- Globally, the top three countries with the highest shrinkage values are also the largest markets for consumer spending: 1) US ($42.49 billion); 2) China ($13.52 billion); and the UK ($7.45 billion).
- In terms of global vertical markets, the top three sectors that attributed the highest proportion of shrinkage to external sources were the more lucrative ones: consumer electronics at 35.32%; fashion and accessories at 34.17%; and variety and department stores at 32.79%.
A time and a place for shoplifting
- The top 10 US cities in terms of shoplifting incidents are: 1) Atlanta; 2) Baltimore; 3) Washington; 4) Chicago; 5) Dallas; 6) Houston; 7) Los Angeles; 8) Miami; 9) New York; 10) Phoenix
- In terms of seasonality, winter is the prime shoplifting season in the US with 81% of the season losses occurring during the holidays/festivities.
- A study revealed that most shoplifting incidents occur during the busiest days of the week, from Wednesday to Saturday.
Source: Sensormatic Shrink Index
Source: Sensormatic Shrink Index
Impact and Costs by the Numbers
For a crime that many may consider as petty, shoplifting has a dramatic impact on the business sector and the country’s economy. The repercussions go deep, costing every taxpayer thousands of dollars.
- $47 million is the amount of daily loss to stores
- Over $15 billion worth of goods per year shoplifted
- Shrinkage, retail theft that includes shoplifting, added up to $42.9 billion in 2017-2019
- A nation-wide study revealed that each shoplifter who enters the criminal justice system costs US taxpayers $2,000.
- The National Association for Shoplifting Prevention states that lost revenues from shoplifting cost American taxpayers around $33.21 billion yearly or roughly $75,000 per minute.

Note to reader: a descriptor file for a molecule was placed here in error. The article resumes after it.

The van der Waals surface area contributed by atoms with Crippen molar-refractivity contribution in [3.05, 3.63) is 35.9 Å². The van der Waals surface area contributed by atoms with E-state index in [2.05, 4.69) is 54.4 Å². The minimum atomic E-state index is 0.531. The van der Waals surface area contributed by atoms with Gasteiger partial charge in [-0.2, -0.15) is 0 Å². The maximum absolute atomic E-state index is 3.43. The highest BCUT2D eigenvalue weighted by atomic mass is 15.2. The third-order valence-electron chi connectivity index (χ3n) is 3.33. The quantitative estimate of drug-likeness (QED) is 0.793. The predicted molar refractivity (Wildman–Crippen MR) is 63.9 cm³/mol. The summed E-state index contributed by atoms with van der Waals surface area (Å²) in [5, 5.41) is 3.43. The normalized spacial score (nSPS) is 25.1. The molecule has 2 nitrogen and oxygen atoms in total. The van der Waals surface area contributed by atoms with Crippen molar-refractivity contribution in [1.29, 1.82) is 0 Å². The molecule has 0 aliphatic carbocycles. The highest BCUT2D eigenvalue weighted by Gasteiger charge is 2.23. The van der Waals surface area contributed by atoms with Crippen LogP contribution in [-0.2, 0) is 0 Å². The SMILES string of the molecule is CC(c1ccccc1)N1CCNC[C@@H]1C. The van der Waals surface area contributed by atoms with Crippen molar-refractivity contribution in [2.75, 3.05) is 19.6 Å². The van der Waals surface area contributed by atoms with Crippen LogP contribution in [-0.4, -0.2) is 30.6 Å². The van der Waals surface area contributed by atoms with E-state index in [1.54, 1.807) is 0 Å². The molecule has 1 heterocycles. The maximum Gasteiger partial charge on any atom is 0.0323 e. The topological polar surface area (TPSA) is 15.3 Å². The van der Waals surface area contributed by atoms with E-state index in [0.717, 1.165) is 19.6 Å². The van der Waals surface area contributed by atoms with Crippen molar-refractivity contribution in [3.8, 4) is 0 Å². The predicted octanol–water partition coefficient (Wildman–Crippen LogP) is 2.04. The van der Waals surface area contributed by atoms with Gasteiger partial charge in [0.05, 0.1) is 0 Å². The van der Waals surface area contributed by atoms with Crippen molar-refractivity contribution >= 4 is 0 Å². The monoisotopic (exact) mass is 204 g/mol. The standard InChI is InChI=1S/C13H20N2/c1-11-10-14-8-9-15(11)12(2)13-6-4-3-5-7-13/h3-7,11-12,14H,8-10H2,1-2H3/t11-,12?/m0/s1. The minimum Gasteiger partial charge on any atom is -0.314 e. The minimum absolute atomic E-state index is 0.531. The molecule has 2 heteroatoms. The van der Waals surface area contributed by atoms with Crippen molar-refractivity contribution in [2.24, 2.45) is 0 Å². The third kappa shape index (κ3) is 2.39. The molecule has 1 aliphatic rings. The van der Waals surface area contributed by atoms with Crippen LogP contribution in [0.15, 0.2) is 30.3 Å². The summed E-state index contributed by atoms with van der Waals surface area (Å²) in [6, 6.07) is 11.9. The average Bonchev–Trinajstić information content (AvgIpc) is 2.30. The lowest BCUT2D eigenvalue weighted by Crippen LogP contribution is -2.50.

- The common expression says that crime does not pay. However, shoplifting seems to be largely exempt from this as the chances of being arrested are only 1 out of 100 offenses. 48% or almost half of 15,000 surveyed in a study were repeat offenders.
- In an NRF 2018 study, the number of apprehensions and prosecutions continued to decrease to 1/3 the 2015 numbers with only 1,105.2 apprehensions and 727.9 prosecutions.
- The average case value of theft in the US: $125 while the average dollar loss per shoplifting incident was $559
- Increased spending on security and loss prevention budgets goes as high as 35% of the percentage of sales
Source: Statista (2018)
Source: Statista (2018)
Fighting Back: Loss Prevention Technology Measures
Businesses have been pouring considerable resources into combating against shoplifting and shrink crimes by beefing-up security staff as well as tapping modern tools to deter, prevent, or catch shoplifters. Companies worldwide have been mixing low- and high-tech measures to address this ever-growing crime.
- Biometric surveillance technology emerges as one of the most effective deterrence tools resulting in a 34% decrease in shoplifting by retailers employing facial recognition.
- Application of RFID technology is very popular in the US with 62.75% being used for loss prevention and asset protection, representing 1.72% of revenue (2017-2018 Sensormatic).
- Globally, the most common uses for RFID were as follows: inventory tracking and visibility (62%); stock/on-floor replenishment (52%); inventory cycle counting (52%); and loss prevention and asset protection (50%)
- Electronic Article Surveillance (EAS) represents a key area of investment worldwide among retail organizations, with 62.05% of a study’s respondents stating their actions to increase investment in this technology. EAS tags are popular measures for hypermarket retailers to reduce shrinkage at 61.43% while fashion stores resort to POS (Point of Sale) checkout data (53.66%).